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Why fuss over treaty with Mauritius
October, 30th 2006

Ever since India embarked upon attracting Foreign Direct Investment (FDI), Mauritius has been consistently ranked as the single largest investor in India. The situation is no different with respect to investments from Foreign Institutional Investors (FIIs) in Mauritius. 
The Economic Survey of 2005-06 suggests that Mauritian FIIs accounted for a major chunk of investment into India. 
The primary reason for this is the 1992 offshore tax regime in Mauritius coupled with provisions of the Indo-Mauritius tax treaty. Offshore companies resident in Mauritius are exempt from tax on capital gains, according to the Mauritius tax laws. 
The treaty came under the scanner of the Indian revenue authorities in 2000 as a result of its alleged abuse. FIIs making huge investments into the Indian capital markets and availing capital gains exemption were escaping taxes in both the countries. When notices from the revenue authorities led to FIIs taking a negative view on Indian stocks, the Central Board of Direct Taxes (CBDT) issued Circular No 789 on April 13, 2000, clarifying that a certificate of residence issued by the Mauritian authorities would be sufficient evidence of status of residence and beneficial ownership. Controversy heightened when the Delhi High Court, in response to a public interest litigation petition, declared the circular as ultra vires. A series of high-profile court hearings led to the court upholding the CBDT circular.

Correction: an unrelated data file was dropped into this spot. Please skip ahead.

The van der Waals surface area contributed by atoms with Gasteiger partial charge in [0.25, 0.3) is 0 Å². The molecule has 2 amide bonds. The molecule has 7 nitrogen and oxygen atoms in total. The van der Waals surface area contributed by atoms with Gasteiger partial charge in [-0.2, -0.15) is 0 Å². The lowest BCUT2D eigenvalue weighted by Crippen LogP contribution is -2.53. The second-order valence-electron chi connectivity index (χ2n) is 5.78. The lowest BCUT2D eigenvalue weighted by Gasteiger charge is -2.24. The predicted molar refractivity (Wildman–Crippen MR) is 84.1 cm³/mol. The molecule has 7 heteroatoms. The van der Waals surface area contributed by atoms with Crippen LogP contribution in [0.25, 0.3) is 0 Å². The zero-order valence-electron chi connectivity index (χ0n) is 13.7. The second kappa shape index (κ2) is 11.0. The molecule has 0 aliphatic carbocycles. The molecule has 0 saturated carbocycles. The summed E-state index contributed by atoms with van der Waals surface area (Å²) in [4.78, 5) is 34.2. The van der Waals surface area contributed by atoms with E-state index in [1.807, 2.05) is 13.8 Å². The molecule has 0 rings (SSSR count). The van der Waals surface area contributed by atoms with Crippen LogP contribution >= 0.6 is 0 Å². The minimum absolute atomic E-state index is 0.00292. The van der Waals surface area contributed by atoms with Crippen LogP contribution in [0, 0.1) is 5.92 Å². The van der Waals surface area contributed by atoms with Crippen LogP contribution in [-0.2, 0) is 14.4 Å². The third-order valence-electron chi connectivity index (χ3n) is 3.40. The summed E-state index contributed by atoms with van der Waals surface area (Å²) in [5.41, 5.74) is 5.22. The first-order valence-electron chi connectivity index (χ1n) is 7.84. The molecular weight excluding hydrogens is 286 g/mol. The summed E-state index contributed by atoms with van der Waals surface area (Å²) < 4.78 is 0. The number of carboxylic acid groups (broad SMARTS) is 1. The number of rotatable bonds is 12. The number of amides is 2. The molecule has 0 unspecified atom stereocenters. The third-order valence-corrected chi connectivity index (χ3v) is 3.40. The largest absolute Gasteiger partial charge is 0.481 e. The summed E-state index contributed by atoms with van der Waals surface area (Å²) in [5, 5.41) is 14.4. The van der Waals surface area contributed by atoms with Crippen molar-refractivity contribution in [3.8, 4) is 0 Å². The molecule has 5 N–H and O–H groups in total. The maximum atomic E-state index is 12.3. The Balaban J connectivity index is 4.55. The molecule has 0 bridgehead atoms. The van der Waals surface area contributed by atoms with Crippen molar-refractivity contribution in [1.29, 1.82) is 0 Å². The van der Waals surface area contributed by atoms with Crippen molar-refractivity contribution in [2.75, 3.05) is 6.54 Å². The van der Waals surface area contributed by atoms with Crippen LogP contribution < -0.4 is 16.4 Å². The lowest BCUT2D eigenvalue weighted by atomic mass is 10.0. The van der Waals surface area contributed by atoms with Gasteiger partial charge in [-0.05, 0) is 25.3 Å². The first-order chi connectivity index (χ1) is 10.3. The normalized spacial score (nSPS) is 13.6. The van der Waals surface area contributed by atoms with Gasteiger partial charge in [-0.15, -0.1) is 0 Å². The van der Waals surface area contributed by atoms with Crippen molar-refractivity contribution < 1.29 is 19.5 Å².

The Supreme Court observed that as long as there was income-tax liability in Mauritius, even though the law provided for an exemption, the treaty provisions shall apply. The court made important observations on why treaty shopping is not unethical and illegal.